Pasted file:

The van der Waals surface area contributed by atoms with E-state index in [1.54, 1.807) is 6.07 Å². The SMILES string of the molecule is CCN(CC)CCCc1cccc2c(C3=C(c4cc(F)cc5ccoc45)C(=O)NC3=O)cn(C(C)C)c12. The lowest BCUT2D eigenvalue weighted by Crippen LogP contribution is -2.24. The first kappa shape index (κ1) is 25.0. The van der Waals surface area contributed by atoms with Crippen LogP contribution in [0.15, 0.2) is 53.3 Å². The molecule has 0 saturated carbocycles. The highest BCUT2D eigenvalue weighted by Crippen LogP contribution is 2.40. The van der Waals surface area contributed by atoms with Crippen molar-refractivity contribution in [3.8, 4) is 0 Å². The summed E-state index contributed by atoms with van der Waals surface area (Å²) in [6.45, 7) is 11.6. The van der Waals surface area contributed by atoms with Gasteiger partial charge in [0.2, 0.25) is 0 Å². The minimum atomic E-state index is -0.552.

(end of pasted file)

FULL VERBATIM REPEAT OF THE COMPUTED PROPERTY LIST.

The van der Waals surface area contributed by atoms with E-state index in [1.54, 1.807) is 6.07 Å². The SMILES string of the molecule is CCN(CC)CCCc1cccc2c(C3=C(c4cc(F)cc5ccoc45)C(=O)NC3=O)cn(C(C)C)c12. The lowest BCUT2D eigenvalue weighted by Crippen LogP contribution is -2.24. The first kappa shape index (κ1) is 25.0. The van der Waals surface area contributed by atoms with Crippen LogP contribution in [0.15, 0.2) is 53.3 Å². The molecule has 0 saturated carbocycles. The highest BCUT2D eigenvalue weighted by Crippen LogP contribution is 2.40. The van der Waals surface area contributed by atoms with Crippen molar-refractivity contribution in [3.8, 4) is 0 Å². The summed E-state index contributed by atoms with van der Waals surface area (Å²) in [6.45, 7) is 11.6. The van der Waals surface area contributed by atoms with Gasteiger partial charge in [0.2, 0.25) is 0 Å². The minimum atomic E-state index is -0.552.